Where now for the Eurozone?

2012/07/3

Painting scenarios for Europe has two virtues. First, it acts as a warning: actions taken or, even more importantly, not taken now will have consequences—including potentially disastrous ones—in the future. Secondly, amidst the yawning gap between rulers and ruled across the continent it can convey the public message that ‘another Europe is possible’, which can address the fundamental experience of insecurity and uncertainty on which the populists of the far right are trading. Indeed, one of the most disturbing aspects of the scenarios painted by Maria João Rodrigues is that in three out of four of them—‘muddling through’, a fragmented eurozone and a two-tier Europe, excluding the least likely, progressive alternative—such anti-European, nationalistic forces represent a growing threat, as a colleague and myself have recently addressed in a paper for the European Network Against Racism.

What also emerges all too clearly from this exercise is how the neo-classical paradigm in Europe, still dominant though no longer hegemonic, is driving national economies into a double dip and threatening continental—and, by extension, global—recovery. Keynes famously derided the ‘practical man’—or, in Angela Merkel’s case, woman—whom he insisted was in thrall to the ideas of some dead economist. He also stressed how when the facts changed he changed his opinions. Yet, implicitly, ideas developed by Adam Smith in the 18th-century Scotland of petty-commodity production have been dogmatically reasserted as remaining adequate to understanding the crisis of globalised capitalism in the information age—while Marx’s 19th-century dissection of industrial capitalism and Keynes’ 20th-century appreciation of its financial intermediation have been dismissed. And the hypothesis of ‘expansionary fiscal contraction’ still drives austerity policies, though tested to destruction since the crisis broke.

Björn Hacker’s separate FES paper recapitulates just how this paradigm has led to the complete misrecognition of the nature of the crisis since 2008, and so the failure to tackle problems before they escalated and the adoption of inappropriate and even counter-productive policy instruments. Since markets were assumed to be self-equilibrating, no fiscal buffers were introduced at the time of monetary union to contain asymmetric shocks. It was the explosion of private, not public, debt that precipitated the crisis—outside of Greece, with its particular politics of populism and patronage—yet the Maastricht treaty had left this entirely unaddressed.  Calls for ‘structural’ reforms, which attributed poor economic performance to an ‘over-regulated’ labour market, failed to recognise their dependency on the Say’s Law fallacy that every supply creates its own demand. It is impossible to divine with any precision a ‘structural’ budget deficit as it depends on the dynamics of aggregate demand: look after unemployment and the budget will look after itself, Keynes said. Imposition of a generic ‘debt brake’ does not just prevent counter-cyclical fiscal policies but makes no distinction whatever between capital and current expenditure, even though the former may readily include projects bringing a greater economic and social return than the sum invested. Above all, austerity across Europe, driven from Berlin and Frankfurt, has set in train a vast, international ‘paradox of thrift’, wherein deflation by individual states is simply aggravating the deficit of effective demand faced by all.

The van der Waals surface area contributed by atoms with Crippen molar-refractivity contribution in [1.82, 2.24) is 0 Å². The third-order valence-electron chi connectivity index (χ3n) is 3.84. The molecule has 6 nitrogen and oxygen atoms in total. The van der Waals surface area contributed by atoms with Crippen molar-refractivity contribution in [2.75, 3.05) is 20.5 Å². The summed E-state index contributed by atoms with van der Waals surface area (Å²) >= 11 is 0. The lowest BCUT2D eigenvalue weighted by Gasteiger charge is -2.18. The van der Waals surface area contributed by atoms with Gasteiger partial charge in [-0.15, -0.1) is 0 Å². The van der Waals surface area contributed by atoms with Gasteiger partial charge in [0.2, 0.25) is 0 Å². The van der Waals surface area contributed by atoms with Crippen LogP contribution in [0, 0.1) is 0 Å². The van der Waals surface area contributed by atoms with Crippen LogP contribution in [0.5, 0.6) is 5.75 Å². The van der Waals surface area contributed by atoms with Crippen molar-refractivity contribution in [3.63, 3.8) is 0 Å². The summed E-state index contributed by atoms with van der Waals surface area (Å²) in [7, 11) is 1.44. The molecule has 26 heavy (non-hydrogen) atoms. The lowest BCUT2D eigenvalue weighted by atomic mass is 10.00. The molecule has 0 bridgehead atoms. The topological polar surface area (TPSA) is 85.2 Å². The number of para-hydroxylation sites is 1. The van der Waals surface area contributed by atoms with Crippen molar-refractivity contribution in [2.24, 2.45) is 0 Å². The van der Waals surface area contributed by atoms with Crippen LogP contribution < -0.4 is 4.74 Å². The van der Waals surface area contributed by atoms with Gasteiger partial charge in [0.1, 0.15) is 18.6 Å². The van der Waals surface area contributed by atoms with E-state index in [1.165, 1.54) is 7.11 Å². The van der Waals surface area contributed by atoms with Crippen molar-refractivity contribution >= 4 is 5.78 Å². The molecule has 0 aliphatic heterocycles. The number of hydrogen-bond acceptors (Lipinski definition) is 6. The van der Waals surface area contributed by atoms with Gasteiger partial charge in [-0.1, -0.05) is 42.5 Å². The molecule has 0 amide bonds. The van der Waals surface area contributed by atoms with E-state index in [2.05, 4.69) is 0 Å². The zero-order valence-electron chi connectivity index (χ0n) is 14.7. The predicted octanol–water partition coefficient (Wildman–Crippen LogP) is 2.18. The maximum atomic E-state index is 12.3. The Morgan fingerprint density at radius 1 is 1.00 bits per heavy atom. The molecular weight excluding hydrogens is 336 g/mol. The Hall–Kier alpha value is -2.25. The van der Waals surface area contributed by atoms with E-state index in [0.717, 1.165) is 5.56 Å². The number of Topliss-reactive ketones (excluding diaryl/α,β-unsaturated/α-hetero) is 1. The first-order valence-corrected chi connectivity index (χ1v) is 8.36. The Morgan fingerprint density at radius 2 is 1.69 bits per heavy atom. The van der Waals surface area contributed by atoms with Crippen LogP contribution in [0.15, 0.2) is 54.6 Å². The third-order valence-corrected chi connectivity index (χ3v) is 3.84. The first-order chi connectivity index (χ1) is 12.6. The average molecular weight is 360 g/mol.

How do we redirect Europe from this failed model of market fundamentalism to one where Europeans feel collectively in charge of their own destiny, in line with Rodrigues’ final scenario of fiscal union?

Clearly Germany offers the strongest opposition to this approach. Merkel’s intransigence in part derives from how the idea of ‘collective solutions’ (as the Norwegian social democrats would put it) summons up to her all the old demons of the DDR dictatorship in which she was socialised—‘competitiveness’ is for her the Leitmotiv of united Germany. Yet her concession at the European summit on 28 June met opposition across the political spectrum at home, where, more broadly, all talk of European solidarity has been represented as code for Germans supporting Greeks and others who fail to come up to the ordo-liberal mark, however bottomless the pit. But the German economy is now feeling the strain too: a collapse of the eurozone would have a fearsome effect, as scenarios outlined by the finance ministry have revealed.